Editor's Note: News about conservation and the environment is made every day, but some of it can fly under the radar. In a recurring feature, Conservation News shares three stories from the past week that you should know about.
The world’s largest freshwater fish and mammals are going extinct at an alarming rate due to human activity.
The Story: In a recent study, researchers discovered that freshwater megafauna — any vertebrate marine animal or fish over 30 kg (66 pounds) — have declined by 88 percent across the globe in recent years, reported Rachel Nuwer for The New York Times. These large marine creatures, such as river dolphins and hippopotami, are threatened by overfishing, pollution, habitat degradation and dams — which often cut off the migratory routes of large fish.
The Big Picture: “Rivers are basically the redheaded stepchild of protected areas,” said John Zablocki, a conservation adviser for rivers at the Nature Conservancy. “If you look around the world, there are very few examples of rivers that are themselves protected in any sort of durable way.” While 13 percent of land is conserved in the United States as protected areas or national parks, less than a quarter of 1 percent of rivers are protected. To conserve bodies of freshwater — and the species they support — countries and governments must create legal policies to protect rivers, especially within protected areas and national parks.
One village’s traditional use of bamboo could help reduce plastic consumption around the globe.
The Story: As India plans to ban all single-use plastics, people from the village of Baga Dima, situated in the northeast of the country, are offering businesses a traditional, eco-friendly alternative to plastic straws: bamboo, reported Paul Salopek for National Geographic. Villagers regularly produce orders of 1,000 to 10,000 reusable bamboo straws and other bamboo products for hotels and businesses, and the revenue from these sales supports the livelihoods of the 47 households living in Baga Dima.
The Big Picture: “Bamboo straws have not only proved to be an effective replacement over plastic and paper straws for our clients but are also better economically, environmentally, functionally and aesthetically,” said Ravi Kiran, the co-founder of Bambugo, the start-up that is partnering with villagers in Assam to manufacture bamboo straws. While plastic straws can take up to 200 years to decompose, bamboo straws biodegrade naturally in landfills — and could help reduce plastic consumption across the globe.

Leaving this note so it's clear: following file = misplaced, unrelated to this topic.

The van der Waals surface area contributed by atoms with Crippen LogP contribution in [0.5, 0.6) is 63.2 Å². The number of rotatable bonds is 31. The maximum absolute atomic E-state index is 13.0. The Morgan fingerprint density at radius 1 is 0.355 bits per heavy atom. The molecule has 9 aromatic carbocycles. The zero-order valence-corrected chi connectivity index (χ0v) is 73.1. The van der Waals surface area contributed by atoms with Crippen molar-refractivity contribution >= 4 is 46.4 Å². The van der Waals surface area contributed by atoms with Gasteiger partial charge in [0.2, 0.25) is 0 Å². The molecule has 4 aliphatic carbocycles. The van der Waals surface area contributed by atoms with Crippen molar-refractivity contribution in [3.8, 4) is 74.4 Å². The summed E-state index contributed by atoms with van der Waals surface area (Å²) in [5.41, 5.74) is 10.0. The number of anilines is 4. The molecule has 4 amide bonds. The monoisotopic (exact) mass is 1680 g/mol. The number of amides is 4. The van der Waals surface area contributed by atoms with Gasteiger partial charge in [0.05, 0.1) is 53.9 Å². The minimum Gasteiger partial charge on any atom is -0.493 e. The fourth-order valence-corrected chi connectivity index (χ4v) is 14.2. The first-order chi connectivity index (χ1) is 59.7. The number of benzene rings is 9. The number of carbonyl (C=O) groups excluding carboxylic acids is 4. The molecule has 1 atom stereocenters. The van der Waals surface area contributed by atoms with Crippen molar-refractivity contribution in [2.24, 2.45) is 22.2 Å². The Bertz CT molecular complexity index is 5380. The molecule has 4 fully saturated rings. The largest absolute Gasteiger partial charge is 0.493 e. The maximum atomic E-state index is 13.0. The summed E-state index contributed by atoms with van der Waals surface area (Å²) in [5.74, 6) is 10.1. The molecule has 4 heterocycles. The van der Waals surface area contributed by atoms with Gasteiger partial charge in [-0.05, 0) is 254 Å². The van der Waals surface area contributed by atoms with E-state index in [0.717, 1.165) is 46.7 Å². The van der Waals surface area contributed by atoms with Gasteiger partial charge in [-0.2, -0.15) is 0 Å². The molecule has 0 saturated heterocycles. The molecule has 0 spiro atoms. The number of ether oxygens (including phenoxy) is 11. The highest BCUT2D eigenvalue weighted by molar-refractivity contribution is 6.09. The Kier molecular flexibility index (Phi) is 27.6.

The reintroduction of wolves to Yellowstone marks the first successful attempt to return an apex predator to a large ecosystem in the United States.
The Story: After a 25-year conservation effort supported by the Endangered Species Act — a U.S. law that protects at-risk species from extinction — wolves were successfully reintroduced to Yellowstone National Park, reported Cassidy Randall for The Guardian. When wolves were eradicated from the park’s ecosystem by park employees in 1926, elk populations skyrocketed in the area, overgrazing trees and destroying the habitats of songbird and beaver populations. Following the wolves’ return, the park’s food chains have stabilized and surrounding communities are experiencing an economic boom — with wolf ecotourism now bringing in US$ 35 million annually.
The Big Picture: “Absent the ESA [Endangered Species Act], I am certain that wolves would never have come back,” said Jamie Rappaport Clark, president and CEO of Defenders of Wildlife, a non-profit organization that supported the wolves’ reintroduction to Yellowstone. “Nearly 2,000 species would likely be extinct if they didn’t have the backstop of the ESA, which is this country’s commitment to the conservation and restoration of biodiversity within our borders.” As the Trump Administration introduces broad rollbacks to the Endangered Species Act, the successful — and profitable — reintroduction of wolves to Yellowstone illustrates the importance of maintaining aggressive policies to protect threatened species.
Cover image: Hippopotamus at the Phinda Reserve, South Africa. (© Jon MacCormack)